• How can you add notes to your plan for the following year?

Coach Tips

Cheryl Belknap
BetterLesson Instructional Coach

Strategic planning to internalize a lesson may feel cumbersome for a curriculum that is fully developed. However, I strongly encourage you to use the strategic planning template to internalize lessons. This problem-based curriculum puts students in charge of their learning, and while teacher and student supports and rich instructional ideas are present, these require analysis, planning, and practice in order to implement with integrity.

Tech Tools

Digital Version of the Open Up Resources 6-8 Math Curriculum

  • While there is a printed edition available, it is important to also use the digital edition of this curriculum when planning for a number of reasons. (1) Opportunity to learn/use with students the applets that provide interactive learning experiences for students, (2) Community Resource links (found at the end), (3) Full descriptions of how to implement key instructional practices such as the Mathematical Language Routines, right within the context of the lesson.


  • GeoGebra is a math program that brings together geometry, algebra, spreadsheets, graphing, statistics and calculus in one easy-to-use package, and also supports teachers to develop their own materials using their dynamic tools.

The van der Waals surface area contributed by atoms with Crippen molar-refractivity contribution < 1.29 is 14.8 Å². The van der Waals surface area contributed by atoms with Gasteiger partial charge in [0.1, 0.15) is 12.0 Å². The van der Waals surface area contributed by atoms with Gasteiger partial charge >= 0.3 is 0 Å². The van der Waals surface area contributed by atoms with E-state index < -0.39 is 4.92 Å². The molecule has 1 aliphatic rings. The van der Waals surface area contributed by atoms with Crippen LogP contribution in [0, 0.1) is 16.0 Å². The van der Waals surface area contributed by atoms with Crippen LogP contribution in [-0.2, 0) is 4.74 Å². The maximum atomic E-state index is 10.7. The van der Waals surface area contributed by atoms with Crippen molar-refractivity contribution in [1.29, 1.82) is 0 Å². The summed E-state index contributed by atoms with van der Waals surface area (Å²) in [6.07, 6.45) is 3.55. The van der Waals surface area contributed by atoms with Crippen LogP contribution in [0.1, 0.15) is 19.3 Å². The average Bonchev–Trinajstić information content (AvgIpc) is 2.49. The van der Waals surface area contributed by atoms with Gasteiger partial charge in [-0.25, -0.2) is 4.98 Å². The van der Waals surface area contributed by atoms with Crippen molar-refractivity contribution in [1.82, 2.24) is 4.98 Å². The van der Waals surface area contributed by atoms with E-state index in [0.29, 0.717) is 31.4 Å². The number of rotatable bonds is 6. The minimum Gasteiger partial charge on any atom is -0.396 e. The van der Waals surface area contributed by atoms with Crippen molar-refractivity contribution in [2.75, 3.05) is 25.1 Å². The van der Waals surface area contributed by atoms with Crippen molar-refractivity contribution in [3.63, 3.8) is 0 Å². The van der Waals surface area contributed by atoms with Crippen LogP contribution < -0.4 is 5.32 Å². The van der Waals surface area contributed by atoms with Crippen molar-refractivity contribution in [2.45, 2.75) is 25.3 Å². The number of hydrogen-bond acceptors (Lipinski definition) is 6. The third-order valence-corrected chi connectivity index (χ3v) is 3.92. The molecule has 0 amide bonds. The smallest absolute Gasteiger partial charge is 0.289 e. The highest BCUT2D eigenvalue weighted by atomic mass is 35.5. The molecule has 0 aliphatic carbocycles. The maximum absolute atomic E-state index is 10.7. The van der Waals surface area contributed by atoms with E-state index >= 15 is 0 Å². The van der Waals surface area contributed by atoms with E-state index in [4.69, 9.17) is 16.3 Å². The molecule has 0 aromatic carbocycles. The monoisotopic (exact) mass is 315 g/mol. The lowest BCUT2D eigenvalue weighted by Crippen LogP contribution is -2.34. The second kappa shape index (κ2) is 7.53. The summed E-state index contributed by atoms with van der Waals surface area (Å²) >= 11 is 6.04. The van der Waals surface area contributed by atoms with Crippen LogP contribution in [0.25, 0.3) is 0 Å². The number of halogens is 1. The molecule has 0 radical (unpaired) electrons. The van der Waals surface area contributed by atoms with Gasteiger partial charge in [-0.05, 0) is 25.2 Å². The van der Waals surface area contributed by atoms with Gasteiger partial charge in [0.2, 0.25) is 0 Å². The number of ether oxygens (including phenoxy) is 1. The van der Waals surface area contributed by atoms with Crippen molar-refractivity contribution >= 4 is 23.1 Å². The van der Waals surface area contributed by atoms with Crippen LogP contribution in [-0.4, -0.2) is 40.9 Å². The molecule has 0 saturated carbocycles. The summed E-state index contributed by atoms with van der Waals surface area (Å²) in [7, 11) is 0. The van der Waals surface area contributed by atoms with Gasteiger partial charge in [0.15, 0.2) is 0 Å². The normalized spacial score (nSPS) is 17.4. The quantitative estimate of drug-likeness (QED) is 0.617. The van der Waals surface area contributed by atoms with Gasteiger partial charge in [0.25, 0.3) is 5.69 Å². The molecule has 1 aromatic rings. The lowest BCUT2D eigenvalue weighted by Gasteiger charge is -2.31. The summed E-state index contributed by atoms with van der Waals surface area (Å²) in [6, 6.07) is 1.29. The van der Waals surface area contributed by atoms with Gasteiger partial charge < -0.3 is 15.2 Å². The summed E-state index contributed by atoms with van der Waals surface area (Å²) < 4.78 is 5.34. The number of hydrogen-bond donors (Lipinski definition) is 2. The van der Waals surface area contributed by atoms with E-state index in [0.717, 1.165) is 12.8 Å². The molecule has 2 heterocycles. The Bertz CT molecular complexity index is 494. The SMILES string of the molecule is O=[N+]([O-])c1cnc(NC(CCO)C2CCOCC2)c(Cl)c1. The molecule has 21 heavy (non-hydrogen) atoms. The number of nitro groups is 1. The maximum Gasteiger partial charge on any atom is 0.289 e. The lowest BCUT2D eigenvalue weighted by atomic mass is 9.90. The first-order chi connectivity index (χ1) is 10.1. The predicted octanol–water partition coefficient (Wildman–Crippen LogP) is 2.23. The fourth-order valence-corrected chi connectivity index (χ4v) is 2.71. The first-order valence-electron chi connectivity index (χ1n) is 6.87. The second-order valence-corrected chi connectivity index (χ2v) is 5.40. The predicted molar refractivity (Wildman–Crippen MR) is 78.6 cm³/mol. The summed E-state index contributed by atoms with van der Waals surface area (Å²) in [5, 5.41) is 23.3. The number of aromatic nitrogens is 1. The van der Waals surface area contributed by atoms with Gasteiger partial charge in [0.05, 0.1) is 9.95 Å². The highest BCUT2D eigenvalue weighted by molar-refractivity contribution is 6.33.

• Geogebra has a large number of activities built for the Open Up Math Resources curriculum, branded by Illustrative Math.


  • Desmos began as a free interactive graphing calculator and has grown into a library of hands-on digital math activities for students. 

  • While Desmos doesn't have a separate "section" of Open Up Resources 6-8 Math activities, teachers using the curriculum have built many activities on this site. Use the Desmos search feature by entering the name of the lesson.


  • Teachers can use place curriculum content and their own materials on the ASSISTments platform and assign them to students using Google Classroom, can give students receive immediate feedback, and have tools to analyze the resulting student data.

  • The entire Open Up Resources 6-8 Math curriculum is already found on the ASSISTments website.